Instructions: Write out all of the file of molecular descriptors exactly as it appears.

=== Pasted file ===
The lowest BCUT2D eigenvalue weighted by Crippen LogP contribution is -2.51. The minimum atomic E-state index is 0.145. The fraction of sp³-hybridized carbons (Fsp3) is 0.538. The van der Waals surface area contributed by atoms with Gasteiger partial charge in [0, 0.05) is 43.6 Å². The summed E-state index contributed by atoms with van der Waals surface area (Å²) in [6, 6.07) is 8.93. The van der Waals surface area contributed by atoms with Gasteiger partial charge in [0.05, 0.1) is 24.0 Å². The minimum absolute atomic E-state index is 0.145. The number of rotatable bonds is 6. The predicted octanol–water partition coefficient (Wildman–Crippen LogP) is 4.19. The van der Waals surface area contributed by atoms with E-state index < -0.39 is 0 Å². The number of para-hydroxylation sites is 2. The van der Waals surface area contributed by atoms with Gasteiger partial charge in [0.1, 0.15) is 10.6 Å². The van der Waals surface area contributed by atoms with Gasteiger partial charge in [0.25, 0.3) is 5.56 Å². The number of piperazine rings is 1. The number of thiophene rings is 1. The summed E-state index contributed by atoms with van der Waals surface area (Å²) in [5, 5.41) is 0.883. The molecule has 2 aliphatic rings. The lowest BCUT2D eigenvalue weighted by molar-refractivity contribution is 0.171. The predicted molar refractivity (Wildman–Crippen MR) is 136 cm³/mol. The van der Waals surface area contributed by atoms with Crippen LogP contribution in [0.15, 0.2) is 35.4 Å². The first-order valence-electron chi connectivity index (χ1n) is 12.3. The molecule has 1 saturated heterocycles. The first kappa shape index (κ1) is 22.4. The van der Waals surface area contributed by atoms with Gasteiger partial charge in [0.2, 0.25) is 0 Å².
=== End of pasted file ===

The lowest BCUT2D eigenvalue weighted by Crippen LogP contribution is -2.51. The minimum atomic E-state index is 0.145. The fraction of sp³-hybridized carbons (Fsp3) is 0.538. The van der Waals surface area contributed by atoms with Gasteiger partial charge in [0, 0.05) is 43.6 Å². The summed E-state index contributed by atoms with van der Waals surface area (Å²) in [6, 6.07) is 8.93. The van der Waals surface area contributed by atoms with Gasteiger partial charge in [0.05, 0.1) is 24.0 Å². The minimum absolute atomic E-state index is 0.145. The number of rotatable bonds is 6. The predicted octanol–water partition coefficient (Wildman–Crippen LogP) is 4.19. The van der Waals surface area contributed by atoms with E-state index < -0.39 is 0 Å². The number of para-hydroxylation sites is 2. The van der Waals surface area contributed by atoms with Gasteiger partial charge in [0.1, 0.15) is 10.6 Å². The van der Waals surface area contributed by atoms with Gasteiger partial charge in [0.25, 0.3) is 5.56 Å². The number of piperazine rings is 1. The number of thiophene rings is 1. The summed E-state index contributed by atoms with van der Waals surface area (Å²) in [5, 5.41) is 0.883. The molecule has 2 aliphatic rings. The lowest BCUT2D eigenvalue weighted by molar-refractivity contribution is 0.171. The predicted molar refractivity (Wildman–Crippen MR) is 136 cm³/mol. The van der Waals surface area contributed by atoms with Crippen LogP contribution in [0.15, 0.2) is 35.4 Å². The first-order valence-electron chi connectivity index (χ1n) is 12.3. The molecule has 1 saturated heterocycles. The first kappa shape index (κ1) is 22.4. The van der Waals surface area contributed by atoms with Gasteiger partial charge in [0.2, 0.25) is 0 Å².